The Chariot, the Flag and the Empty, Empty Houses by Daniel Cullen. Reviewed by Catherine MacPhee.
The pairing-up of Skye-born playwriter Daniel Cullen and Skye-based campaign group Iomairt an Eilein (Listen to Us) erupted this July into a performance which mirrored the chaotic, moving, totally exhausting rollercoaster and riot it is to live in Skye. Exploring issues raised by groups of young folk worried about identity, housing, language, and culture, The Chariot, the Flag and the Empty, Empty Houses is belly-laughing, emotive musical theatre. The crisis of housing scarcity, cultural loss and identity erasure is often not apparent to the masses. It lurks under Skye’s ‘iconic’ status and excessive exploitation for tourism and second-home bolt-holes. But in Skye Gathering Hall this July, the crisis burst onto the stage.
The Chariot is not the result of a conventional theatrical commission. Following his long-term project for Creative Scotland’s ‘Culture Collective’, Cullen’s brief was to explore the message of Iomairt an Eilein without definitive pressure to produce an end-work. The production emerged after he spent several months embedded in community groups to see what would come out of the process. Focusing on shinty and football teams, Daniel ran a series of workshops with young people affected by a multitude of pressures. Everything we hear in the play had been expressed in their voices or those of people in their community.
With an all-Skye cast featuring Rhona Coogan, Peigi Nic A Phiocair, Josh Knowles and Steven MacKinnon, the performance was reminiscent of The Cheviot the Stag and the Black Black Oil by John McGrath. Using the format of a ceilidh, and with music parody central to the show, it combines a collection of stories, poetry, and music about the Isle of Skye. To kick off, we join a pantomime American tour-bus heading for a visit to the Skye Zoo – careful now, you might see a native islander! Stumbling across the local Clan Elections, we somersault between political candidates who don’t care what we think, as they know what is best for us – though it always seems to chime with central belt ideals! The village audience sing along to the Green Party representative leading ‘We’re implementing HPMAs’ to the tune of YMCA. HPMAs (Highly Protected Marine Areas), if they are eventually implemented, are likely to rapidly accelerate the demise of an industry that shaped and sustains the communities that are now so desirable to visit. Many Islanders have invested their lives in the local fishing industry and now are sharing the struggles that they face under the strain of overwhelming pressure and odds stacked against them that threaten their communities’ existence.
Breaking the fourth wall, the cast was witty and focused as it switched between characters. The elder crofters in conversation had the audience in stitches. Then, in one of a series of poems about identity and place, Pegi read Oidhche Na’ Mo Chadal Dhomh, a mournful poem by Neil McKinnon (Nellie Ruadh) that Daniel found in the local archives. Part of the translation reads:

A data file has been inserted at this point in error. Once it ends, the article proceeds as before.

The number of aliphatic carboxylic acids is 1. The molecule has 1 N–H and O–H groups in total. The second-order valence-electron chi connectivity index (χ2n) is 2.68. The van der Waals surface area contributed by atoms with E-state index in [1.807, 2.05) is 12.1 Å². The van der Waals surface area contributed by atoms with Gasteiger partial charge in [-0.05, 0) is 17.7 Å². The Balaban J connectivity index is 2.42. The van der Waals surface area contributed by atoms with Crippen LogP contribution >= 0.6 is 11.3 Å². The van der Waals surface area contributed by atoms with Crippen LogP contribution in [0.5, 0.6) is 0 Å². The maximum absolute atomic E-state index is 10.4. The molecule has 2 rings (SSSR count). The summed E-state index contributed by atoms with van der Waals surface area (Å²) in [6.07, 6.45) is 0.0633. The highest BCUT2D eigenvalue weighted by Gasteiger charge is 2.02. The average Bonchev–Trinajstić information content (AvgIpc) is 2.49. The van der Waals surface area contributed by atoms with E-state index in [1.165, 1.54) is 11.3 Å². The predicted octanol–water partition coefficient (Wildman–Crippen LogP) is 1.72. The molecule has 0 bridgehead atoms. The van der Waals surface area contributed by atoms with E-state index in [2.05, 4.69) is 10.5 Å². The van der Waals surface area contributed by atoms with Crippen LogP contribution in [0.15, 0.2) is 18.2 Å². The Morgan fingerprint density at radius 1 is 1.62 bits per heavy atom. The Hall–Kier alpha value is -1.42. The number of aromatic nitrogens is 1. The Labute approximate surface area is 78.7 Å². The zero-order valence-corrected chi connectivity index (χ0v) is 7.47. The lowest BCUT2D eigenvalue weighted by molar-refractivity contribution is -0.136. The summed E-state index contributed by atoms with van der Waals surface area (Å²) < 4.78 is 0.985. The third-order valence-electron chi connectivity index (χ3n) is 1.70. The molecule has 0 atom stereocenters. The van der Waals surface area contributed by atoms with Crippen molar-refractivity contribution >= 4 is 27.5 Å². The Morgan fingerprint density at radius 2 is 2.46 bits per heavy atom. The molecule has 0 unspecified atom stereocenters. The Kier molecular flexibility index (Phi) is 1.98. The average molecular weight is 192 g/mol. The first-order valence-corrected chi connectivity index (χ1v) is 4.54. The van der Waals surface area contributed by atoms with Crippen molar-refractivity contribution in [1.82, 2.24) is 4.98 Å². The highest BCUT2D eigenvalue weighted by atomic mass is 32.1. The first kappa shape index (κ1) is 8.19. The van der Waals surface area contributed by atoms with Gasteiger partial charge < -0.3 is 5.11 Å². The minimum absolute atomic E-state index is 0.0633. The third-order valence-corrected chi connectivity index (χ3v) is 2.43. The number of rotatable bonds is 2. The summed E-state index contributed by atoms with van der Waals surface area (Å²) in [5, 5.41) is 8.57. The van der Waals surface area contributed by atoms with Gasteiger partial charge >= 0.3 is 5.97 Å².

One night as I slept my mind (spirit) was restless.
Thinking of all the humiliations and injustices suffered
by my country:
That the sweet warm-sounding language
of the famous bards
Was being put in chains like a robber or a bandit.
Today I can find no rest, nor a place to stay among
Then, witnessed from the tour bus window, we hear a local couple debate the entanglement of being Scottish. What is their language? Do they prefer Glasgow or Edinburgh? Clearly, the central belt view of identity is one they cannot relate to, yet they do not fully understand where they sit as Islanders.
Highlighting the dark shadows that linger here, the play punches hard and cuts deep, while maintaining its humour. The pain and humiliation of food poverty and the feelings it creates of being exposed were captured by Daniel playing the role of a young man facing the grind. He twists through the internal turmoil of being in need, apologising for shouting or speaking too loudly about his frustrations of having nothing, while solo tourists wander around complaining about how travelling alone makes them ‘exposed and vulnerable’. This scene lays bare his anger, silencing the audience. Food banks and poverty exist in rural Scotland. It’s not all fairies and magic mountains.
From HPMAs and food banks, the play turns to the wealthy escapees who don’t realise the amount of privilege involved in forsaking their city or southern suburban life and going ‘remote’, buying a derelict diamond in the rugged romantic landscape as a shiny monument to their capitalistic gains. The combination of Gaelic poetry and song resonated as a wish to return, unite, and fight for a positive future. The night ended with the cast enticing the audience to sing the chorus of the final song, drowning out the alternative lyrics of the landlord, bragging about the money harvested from Airbnbs.
Bare-fisted and grappling with many of the issues faced by people who come from or live on Skye, as well as celebrating some of what’s good about it, The Chariot is an entertaining, fun and almost-raucous kind of play. Cullen has given artistic form to the conditions we exist under, the desires we harbour, and the discontent that stirs us to passion and reminds us of our love of this place. It has made me embrace the island’s capital more – who knew that poems of appreciation and childhood memories of the complicated town of Portree would make me shed a tear? Like many, I have been wondering about what happens to a community when you remove its housing, language, and identity. Where will we be and what will be left if this continues?
Catherine MacPhee is an archivist and activist in Skye.